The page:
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I've been bothered by these two sentences though having tried many methods such as dictionaries, Google, grammar books and my colleagues as well. I've gotten various interpretations from them. Here are the two sentences: (A) Do you know the foreigner we're talking about "killed" his son? (B) Do you know the foreigner we're talking about "kills" his son? Are these two sentences both grammatically correct? Is there any semantical difference between them, such as different focuses? I'm really looking forward to your opinions and one million thanks in advance. Thanks for your help!
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I hope that native speakers will give you their opinion but here's mine.

Do you know that the foreigner we're talking about killed his son? (he killed his son but you may not know it; in my opinion "that" is not optional here)

Do you know whether the foreigner we're talking about killed his son? (we don't know whether he (the foreigner) killed him or not)
Do you know the foreigner we're talking about "killed" his son?
He killed his son at one time in the past.

Do you know the foreigner we're talking about "kills" his son?

The only contexts I can imagine this sentence is that "the foreigner" is in a film and the speaker knows that in this film he kills his son.

or - that the speaker is clairvoyant and knows that at some time in the future "the foreigner" will do this.

If you said " ......kills his sons?" this suggests a repeated action, every time he has a son he kills that son.
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On second thought, the "that" is not really required but can help make the sentence read more smoothly (well, for me anyway)
Thanks a lot ^___^
Thanks a lot !! I appreciate it very much. Btw, is there also any custom of releasing sky lanterns in your country, France? In my hometown, Taiwan, we also release sky lanterns with our wishes on an important festival Emotion: smile
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s081873 Btw, is there also any custom of releasing sky lanterns in your country, France?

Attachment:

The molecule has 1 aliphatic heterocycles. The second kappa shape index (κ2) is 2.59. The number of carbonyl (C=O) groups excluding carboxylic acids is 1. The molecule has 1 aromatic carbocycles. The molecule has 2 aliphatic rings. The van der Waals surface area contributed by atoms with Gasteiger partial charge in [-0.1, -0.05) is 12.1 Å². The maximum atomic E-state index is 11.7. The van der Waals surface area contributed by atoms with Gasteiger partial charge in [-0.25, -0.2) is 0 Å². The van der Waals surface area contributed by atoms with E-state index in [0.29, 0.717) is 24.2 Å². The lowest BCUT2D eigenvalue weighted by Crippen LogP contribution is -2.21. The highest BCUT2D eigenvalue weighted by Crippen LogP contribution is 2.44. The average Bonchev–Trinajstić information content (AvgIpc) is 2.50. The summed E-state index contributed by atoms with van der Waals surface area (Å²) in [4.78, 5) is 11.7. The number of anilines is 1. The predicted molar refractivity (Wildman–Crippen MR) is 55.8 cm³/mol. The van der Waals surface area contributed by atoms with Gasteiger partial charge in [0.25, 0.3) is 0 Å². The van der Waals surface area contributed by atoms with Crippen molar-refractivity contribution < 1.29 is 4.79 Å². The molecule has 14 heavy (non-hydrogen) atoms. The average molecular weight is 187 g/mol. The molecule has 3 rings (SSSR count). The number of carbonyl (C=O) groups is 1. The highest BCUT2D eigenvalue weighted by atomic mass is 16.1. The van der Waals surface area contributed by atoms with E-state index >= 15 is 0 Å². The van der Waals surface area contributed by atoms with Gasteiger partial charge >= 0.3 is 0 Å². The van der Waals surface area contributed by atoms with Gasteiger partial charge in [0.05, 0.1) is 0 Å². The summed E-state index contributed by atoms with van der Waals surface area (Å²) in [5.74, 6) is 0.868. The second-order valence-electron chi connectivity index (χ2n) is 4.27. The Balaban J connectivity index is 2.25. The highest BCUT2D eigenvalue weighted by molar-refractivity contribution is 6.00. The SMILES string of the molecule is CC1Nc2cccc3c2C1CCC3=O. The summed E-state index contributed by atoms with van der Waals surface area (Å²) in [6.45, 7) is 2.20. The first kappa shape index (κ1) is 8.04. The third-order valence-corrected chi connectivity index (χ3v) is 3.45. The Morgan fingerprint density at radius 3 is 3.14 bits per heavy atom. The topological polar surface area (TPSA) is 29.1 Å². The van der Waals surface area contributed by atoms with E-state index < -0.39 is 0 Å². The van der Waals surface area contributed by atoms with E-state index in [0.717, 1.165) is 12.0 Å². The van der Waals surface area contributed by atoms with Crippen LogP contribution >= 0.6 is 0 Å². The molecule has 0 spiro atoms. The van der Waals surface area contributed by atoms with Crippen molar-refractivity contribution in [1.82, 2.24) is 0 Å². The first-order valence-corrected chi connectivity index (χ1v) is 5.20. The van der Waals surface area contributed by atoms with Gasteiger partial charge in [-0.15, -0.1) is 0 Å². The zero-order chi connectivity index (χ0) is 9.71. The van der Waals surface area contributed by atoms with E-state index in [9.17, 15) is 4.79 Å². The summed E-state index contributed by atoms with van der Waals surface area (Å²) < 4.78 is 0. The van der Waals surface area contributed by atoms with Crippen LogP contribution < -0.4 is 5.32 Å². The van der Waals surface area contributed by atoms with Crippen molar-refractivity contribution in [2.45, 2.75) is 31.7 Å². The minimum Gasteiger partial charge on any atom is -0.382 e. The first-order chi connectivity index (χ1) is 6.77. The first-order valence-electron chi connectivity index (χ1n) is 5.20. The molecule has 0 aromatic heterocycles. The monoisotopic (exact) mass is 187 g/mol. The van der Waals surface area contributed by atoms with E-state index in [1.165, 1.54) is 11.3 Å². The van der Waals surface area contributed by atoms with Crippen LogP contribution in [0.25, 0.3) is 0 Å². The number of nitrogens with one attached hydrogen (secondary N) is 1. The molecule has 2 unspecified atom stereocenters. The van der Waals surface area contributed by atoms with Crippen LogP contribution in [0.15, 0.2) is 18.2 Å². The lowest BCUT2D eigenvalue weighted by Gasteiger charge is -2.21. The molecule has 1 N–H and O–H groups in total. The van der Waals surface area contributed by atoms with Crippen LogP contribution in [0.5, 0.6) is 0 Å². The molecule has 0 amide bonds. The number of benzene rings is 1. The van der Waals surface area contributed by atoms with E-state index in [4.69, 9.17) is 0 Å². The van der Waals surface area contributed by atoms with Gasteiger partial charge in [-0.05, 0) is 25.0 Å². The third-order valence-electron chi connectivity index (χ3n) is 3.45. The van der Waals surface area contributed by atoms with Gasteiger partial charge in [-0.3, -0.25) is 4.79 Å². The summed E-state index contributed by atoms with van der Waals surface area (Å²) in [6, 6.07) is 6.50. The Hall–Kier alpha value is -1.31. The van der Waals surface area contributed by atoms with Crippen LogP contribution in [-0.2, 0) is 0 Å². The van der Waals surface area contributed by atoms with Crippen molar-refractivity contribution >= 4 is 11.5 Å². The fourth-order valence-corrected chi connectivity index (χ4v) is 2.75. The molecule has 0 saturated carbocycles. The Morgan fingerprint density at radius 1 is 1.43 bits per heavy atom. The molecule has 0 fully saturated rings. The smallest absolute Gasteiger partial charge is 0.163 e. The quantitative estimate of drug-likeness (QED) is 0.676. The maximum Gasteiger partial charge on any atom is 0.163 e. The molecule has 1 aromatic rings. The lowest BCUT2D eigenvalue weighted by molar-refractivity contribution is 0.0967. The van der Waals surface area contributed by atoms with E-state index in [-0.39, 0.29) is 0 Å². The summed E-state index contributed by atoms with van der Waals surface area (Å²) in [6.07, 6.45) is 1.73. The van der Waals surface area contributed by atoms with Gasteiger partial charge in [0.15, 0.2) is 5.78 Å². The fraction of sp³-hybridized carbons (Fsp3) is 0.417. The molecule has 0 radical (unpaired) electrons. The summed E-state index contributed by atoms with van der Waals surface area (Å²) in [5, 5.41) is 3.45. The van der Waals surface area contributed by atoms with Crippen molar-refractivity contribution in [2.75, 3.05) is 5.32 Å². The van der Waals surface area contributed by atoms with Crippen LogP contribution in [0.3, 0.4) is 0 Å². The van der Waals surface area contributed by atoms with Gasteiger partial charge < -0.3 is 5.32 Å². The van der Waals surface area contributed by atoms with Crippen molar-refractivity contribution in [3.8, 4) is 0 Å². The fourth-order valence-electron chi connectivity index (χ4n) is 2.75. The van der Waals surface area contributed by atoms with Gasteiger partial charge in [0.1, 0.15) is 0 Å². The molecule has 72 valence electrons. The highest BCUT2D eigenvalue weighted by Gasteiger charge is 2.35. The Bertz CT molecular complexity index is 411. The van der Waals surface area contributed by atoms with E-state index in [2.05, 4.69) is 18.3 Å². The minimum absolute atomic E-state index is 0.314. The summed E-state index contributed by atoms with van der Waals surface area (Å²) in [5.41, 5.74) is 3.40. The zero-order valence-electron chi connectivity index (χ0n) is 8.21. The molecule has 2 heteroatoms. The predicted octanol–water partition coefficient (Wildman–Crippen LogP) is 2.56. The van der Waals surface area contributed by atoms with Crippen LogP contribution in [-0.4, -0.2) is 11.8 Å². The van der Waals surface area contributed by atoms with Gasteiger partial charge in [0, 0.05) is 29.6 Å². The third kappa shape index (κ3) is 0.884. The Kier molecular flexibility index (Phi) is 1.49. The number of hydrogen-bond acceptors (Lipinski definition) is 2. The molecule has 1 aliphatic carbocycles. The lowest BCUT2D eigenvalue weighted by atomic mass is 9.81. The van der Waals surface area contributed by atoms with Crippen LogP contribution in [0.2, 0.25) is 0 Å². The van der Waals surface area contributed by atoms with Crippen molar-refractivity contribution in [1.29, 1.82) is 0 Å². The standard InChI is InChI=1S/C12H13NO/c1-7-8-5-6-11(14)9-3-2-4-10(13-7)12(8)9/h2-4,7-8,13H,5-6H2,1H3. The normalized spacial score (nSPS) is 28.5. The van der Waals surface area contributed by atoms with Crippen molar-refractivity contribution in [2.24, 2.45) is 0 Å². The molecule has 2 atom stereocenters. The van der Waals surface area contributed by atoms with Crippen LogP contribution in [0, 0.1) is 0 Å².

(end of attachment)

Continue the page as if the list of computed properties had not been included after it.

Not yet!!!
I am trying to make this into a tradition here by releasing the lanterns at all the important celebrations. [<:o)] I have to order them from China as they are not available here. The ones I buy are called wishing lanterns, I really like making a wish when releasing the lantern. Emotion: wink
(A) Do you know the foreigner we're talking about "killed" his son? If you are asking if I know the foreigner; the one that killed his son, then it is correct as is.

(B) Do you know the foreigner we're talking about "kills" his son? "Kills" is incorrect in that it is future tense, which you could not possibly know.
s081873(A) Do you know the foreigner we're talking about "killed" his son?
(B) Do you know the foreigner we're talking about "kills" his son?I assume the quotes are just to draw our attention to the crux of your question. Bold face would have been better because the quotes indicate a non-literal usage of the word, and the word "kill" is used non-literally quite often in English. I will assume you are using the word literally.

B is impossible. kills, being in the simple present tense, suggests a habit -- repeated killing of the same person in this case. You can only kill someone once, so the use of kills makes no sense.

The only exception is that of a story the outcome of which is known beforehand, which Louise has already mentioned.

CJ

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